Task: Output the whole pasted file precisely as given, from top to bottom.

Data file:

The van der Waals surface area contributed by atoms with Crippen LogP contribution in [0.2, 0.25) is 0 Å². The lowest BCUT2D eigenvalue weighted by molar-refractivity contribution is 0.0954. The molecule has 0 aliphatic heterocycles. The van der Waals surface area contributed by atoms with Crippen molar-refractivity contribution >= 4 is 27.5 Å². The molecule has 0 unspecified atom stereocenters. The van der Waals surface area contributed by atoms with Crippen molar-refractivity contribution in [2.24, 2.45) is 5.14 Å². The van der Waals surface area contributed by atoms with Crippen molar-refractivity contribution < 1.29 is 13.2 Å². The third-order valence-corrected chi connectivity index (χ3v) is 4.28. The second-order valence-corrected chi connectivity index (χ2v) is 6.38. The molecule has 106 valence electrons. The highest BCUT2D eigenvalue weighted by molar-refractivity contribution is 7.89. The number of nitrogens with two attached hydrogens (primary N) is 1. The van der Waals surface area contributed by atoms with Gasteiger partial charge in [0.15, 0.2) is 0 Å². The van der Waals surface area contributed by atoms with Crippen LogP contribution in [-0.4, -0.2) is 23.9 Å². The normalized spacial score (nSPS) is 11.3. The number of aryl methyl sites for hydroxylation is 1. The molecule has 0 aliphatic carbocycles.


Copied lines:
The van der Waals surface area contributed by atoms with Crippen LogP contribution in [0.2, 0.25) is 0 Å². The lowest BCUT2D eigenvalue weighted by molar-refractivity contribution is 0.0954. The molecule has 0 aliphatic heterocycles. The van der Waals surface area contributed by atoms with Crippen molar-refractivity contribution >= 4 is 27.5 Å². The molecule has 0 unspecified atom stereocenters. The van der Waals surface area contributed by atoms with Crippen molar-refractivity contribution in [2.24, 2.45) is 5.14 Å². The van der Waals surface area contributed by atoms with Crippen molar-refractivity contribution < 1.29 is 13.2 Å². The third-order valence-corrected chi connectivity index (χ3v) is 4.28. The second-order valence-corrected chi connectivity index (χ2v) is 6.38. The molecule has 106 valence electrons. The highest BCUT2D eigenvalue weighted by molar-refractivity contribution is 7.89. The number of nitrogens with two attached hydrogens (primary N) is 1. The van der Waals surface area contributed by atoms with Gasteiger partial charge in [0.15, 0.2) is 0 Å². The van der Waals surface area contributed by atoms with Crippen LogP contribution in [-0.4, -0.2) is 23.9 Å². The normalized spacial score (nSPS) is 11.3. The number of aryl methyl sites for hydroxylation is 1. The molecule has 0 aliphatic carbocycles.